5.   Bring clients into your inner circle . . . product planning meetings no longer are limited to the ideas of yourself or your staff. Use social marketing techniques to identify core enthusiasts, early adopters and identify dissenters to tap into their ideas.

6.   Encourage participation . . . offer incentives to get people off the sidelines rather than passively watching the interactions with others. You want greater numbers of engaged customers. They’re the ones who are most loyal to you, and will buy more.

7.   View your clients in a different light . . . “old fashioned” marketing communication methods may have treated your clients as “dumb” buyers or recipients of what you offered. But now they have power, to talk back and broadcast their opinions about the your brand. You have no choice but to treat them more carefully, and with more respect than you may have in the past.

8.   Don’t cover up mistakes . . . when things go wrong, or make false excuses or get defensive. Recognize that your audience now has the power to “out” your mistakes. Be open and honest, and make a commitment to learning from these mistakes. If you pretend that nothing is wrong, your clients may turn on you – using your own website (and the rest of the Internet) to spread the disdain. Don’t try to spin bad news. You’re not a politician!

9.   Interact, don’t sell . . . ask your clients to participate intelligently in the online social community. ie. Bad = posting a press release about your new product. Good = share pre-release news of an upcoming offering and offer sneak previews to selected enthusiasts within your online community, asking them to be reviewers.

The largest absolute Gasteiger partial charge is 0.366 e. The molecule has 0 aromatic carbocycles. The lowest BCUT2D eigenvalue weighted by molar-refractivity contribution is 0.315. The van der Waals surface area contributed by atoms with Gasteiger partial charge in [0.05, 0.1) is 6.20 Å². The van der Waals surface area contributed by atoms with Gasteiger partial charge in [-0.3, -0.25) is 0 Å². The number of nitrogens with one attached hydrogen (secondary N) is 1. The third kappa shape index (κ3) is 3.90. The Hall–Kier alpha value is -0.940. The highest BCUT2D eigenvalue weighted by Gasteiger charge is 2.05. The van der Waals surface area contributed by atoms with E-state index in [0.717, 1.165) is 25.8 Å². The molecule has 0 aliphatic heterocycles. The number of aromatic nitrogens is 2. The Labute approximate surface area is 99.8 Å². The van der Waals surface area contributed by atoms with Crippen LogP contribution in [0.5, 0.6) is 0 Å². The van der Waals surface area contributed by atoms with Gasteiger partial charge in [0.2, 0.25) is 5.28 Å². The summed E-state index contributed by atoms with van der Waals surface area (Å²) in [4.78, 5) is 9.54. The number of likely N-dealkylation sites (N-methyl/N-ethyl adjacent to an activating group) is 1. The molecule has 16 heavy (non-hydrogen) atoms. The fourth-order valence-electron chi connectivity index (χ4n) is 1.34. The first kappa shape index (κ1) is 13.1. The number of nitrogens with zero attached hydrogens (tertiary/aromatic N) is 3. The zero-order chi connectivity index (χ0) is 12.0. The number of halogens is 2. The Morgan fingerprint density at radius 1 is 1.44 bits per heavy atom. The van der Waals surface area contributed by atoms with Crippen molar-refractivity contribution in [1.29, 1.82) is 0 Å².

10.   Serve up passion . . . what do your clients care most about? You want to create interactive, participative online communities around what they are most interested in and passionate about. Social media marketing is in serving this passion.

11. Leverage any of your partners or affiliates as online community leaders . . . while social media is all about people talking to people (and people talking to brands), social online communities can benefit from leaders guiding the conversation and encouraging people to participate. So get people within and affiliated with you to join the conversation. Company executives, employees and affiliates. Try and find some “famous” people in your industry to offer up some content and hold a discussion forum.

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OnJanuary 6, 2011, posted in: General, Online Marketing & Social media by

3 things you MUST do for social media success

You’ve got a business, and you’d love to find new customers online. You’ve heard that social media can do that for your business, but you don’t know where to begin.

If that’s where you find yourself, then you must know that there are THREE things you MUST have in place in order to succeed in social media: